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In Conversation with Hakim Bey


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Hans Ulrich Obrist: To begin at the beginning, how did you start writing?

Hakim Bey: I always wanted to be a writer, an artist, or possibly a cartoonist. Or a pirate. Those were my ambitions. But I didn’t have enough talent for cartooning. And I’ve discovered that art is very hard to do when you’re not sitting in one place. I don’t know if everybody finds this to be true. But when I took up a life of travel in the 1960s, I gave up art because writing is so much easier to do when you’re traveling. But I always felt equally called to all of these things. It’s a question of fate. Fate made me a writer more than anything else.

HUO: And how did you begin traveling?

HB: Well, when I was a child I was of course fascinated by adventure stories, figures like Richard Halliburton and other world travelers who wrote books for children, and National Geographic magazine—I inherited a whole closet full of National Geographic issues going back to 1911 from a friend. And then when I grew up, I became interested in Eastern Mysticism, the way everybody began to be in the 1960s. I specifically wondered whether Sufism was still a living reality or whether it was just something in books. There was no way of telling at that time. There were no Sufis practicing in America, or at least none that we could discover. I was a conscientious objector during the Vietnam War, and then we had May ’68, and that revolution failed. It clearly wasn’t going to happen. So I decided to make my trip to the East and discover whether Sufism was a living reality or not. And, of course, it turned out that it was. And so were a lot of other things that I hadn’t even anticipated, like tantric Hinduism, which I also became fascinated by while I was in India. So that all lasted from 1968 to 1980 or ‘81, when I went to Southeast Asia. I also went to Indonesia for a short, but very influential, trip. And after 1970 I lived in Iran, where I wrote criticism for the Shiraz Festival of the Arts. That’s how I got to meet Peter Brook and Robert Wilson and all the people that I later worked with or was influenced by. I also met an Indonesian artist named Sardono Kusumo, who I later found again in Jakarta when I was traveling in Southeast Asia. He gave me the names and addresses of all these uncles everywhere in Java who were all involved in dance, puppetry, or mysticism; a fantastic family. So I traveled around Java from uncle to uncle, and performance to performance. And they have a special kind of mysticism there called Kebatinan, which is kind of like Sufism but not quite. It’s different, and it would take a long time to explain why.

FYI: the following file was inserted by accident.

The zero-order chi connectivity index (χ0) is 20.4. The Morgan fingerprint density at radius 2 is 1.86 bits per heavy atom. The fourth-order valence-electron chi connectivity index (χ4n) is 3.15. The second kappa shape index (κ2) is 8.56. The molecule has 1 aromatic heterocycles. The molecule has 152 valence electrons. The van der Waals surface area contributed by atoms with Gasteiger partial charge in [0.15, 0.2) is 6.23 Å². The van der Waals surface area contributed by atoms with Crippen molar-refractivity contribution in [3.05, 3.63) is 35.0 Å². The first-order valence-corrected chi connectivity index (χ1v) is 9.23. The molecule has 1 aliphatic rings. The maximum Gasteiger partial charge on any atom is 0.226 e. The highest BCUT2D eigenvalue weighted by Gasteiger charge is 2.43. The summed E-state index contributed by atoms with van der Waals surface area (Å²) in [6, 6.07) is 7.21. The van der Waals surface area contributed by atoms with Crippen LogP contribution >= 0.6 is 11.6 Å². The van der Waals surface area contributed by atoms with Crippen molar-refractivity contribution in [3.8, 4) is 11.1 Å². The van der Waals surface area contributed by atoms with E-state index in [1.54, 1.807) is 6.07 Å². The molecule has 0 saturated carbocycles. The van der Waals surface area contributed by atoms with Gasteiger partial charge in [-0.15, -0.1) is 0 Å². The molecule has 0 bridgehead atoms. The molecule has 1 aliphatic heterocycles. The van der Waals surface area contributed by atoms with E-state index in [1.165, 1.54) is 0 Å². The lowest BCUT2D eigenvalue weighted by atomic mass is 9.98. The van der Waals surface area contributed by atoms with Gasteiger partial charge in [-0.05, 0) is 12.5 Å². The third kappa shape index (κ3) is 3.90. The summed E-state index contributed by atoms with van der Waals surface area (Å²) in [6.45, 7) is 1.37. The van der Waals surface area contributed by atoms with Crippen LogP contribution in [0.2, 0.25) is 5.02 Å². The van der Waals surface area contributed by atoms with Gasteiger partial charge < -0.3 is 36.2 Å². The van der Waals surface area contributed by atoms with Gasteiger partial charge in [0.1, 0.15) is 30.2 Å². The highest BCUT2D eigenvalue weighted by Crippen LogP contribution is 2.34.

Read the full article here.